A Granby family was pleased to the have the first baby of 2013 born at Mercy McCune-Brooks Hospital.

A Granby family was pleased to the have the first baby of 2013 born at Mercy McCune-Brooks Hospital.

Anthony and Sereta Wall were at a regular prenatal doctor's appointment when Sereta's blood pressure was too high. She and her unborn child were sent to the hospital right away. She was induced, two and a half hours later, Malachi was born, and then 10 minutes after that Sereta was up and walking around.

“You're amazing,” said Pam Barlet, community relations / program development for the hospital, on Thursday.

To which Sereta responded with a modest smile and laugh.

Three babies were born on New Year's Eve at the hospital, and none on New Year's Day. But, at 3:17 p.m. Wednesday, Jan. 2, Malachi was born weighing 7 pounds, 3 ounces and was 20 ½ inches long.

If anyone knows the child birth process, it's Sereta.

“They were the best baby deliverers I've ever had,” she said, then adding with a laugh, “and I've had a lot.”

Malachi makes the seventh child in the Wall Family. He has three brothers and three sisters: Nathanyal, 11; Zechariah, 9; Elijah, 7; Charity, 4; Serenity, 3; and Patience, 18 months. Boys were Biblical names and girls were named after virtues.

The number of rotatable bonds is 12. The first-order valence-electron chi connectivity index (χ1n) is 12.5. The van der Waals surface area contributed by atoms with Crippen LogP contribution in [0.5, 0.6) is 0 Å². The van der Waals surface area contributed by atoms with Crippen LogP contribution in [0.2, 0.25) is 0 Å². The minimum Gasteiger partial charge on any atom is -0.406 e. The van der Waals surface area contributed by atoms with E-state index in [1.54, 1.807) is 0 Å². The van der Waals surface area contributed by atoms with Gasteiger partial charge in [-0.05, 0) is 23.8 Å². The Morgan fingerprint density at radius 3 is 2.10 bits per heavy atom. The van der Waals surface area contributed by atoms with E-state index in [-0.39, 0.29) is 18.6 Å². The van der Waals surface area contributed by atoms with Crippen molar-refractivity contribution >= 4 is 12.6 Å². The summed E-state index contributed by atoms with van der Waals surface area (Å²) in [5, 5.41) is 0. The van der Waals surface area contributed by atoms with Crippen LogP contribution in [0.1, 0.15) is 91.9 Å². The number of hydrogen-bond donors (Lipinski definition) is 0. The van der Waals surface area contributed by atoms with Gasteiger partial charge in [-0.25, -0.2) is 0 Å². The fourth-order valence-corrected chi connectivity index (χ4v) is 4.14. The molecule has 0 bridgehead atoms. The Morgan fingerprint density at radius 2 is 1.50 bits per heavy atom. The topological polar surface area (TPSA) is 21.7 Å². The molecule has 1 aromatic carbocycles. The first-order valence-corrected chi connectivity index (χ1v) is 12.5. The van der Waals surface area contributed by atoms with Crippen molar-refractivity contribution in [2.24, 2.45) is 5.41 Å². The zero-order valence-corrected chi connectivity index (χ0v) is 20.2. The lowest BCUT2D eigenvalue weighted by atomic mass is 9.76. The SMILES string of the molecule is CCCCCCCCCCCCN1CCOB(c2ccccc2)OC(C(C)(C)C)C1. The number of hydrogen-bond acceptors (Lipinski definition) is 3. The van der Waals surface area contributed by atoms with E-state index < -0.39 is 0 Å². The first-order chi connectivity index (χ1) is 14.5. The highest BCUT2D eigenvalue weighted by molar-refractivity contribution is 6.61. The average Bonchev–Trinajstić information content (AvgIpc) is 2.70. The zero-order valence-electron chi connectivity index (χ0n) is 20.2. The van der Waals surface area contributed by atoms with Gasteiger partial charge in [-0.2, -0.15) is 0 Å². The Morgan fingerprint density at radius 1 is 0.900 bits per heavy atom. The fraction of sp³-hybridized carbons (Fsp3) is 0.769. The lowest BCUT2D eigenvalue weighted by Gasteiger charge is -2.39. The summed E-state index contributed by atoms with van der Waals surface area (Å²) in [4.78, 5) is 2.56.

“It's new every time,” Sereta said.

“They're all completely different,” Anthony added.

The proud parents posed for a picture with the table of donations from the Carthage community. Every year, the hospital coordinates a collection for the New Year's baby.

“You didn't know you'd be famous, did you?” Sereta asked her newborn son.

“It was always the plan to have a big family,” Sereta said. “We just ended up with a few more than what we expected.”

Barlet asked the parents, “do you think you'll have another?”

They were quick to answer, “No.”

The New Year looks bright for the Wall Family.

“I hope he's healthy and happy – all those cliché things,” Sereta said, smiling at Malachi.

Whenever a baby is born at the hospital, Brahm's Lullaby is played over the intercom system.

“It never gets old,” Barlet said. “Everyone gets a smile and prays for the baby.”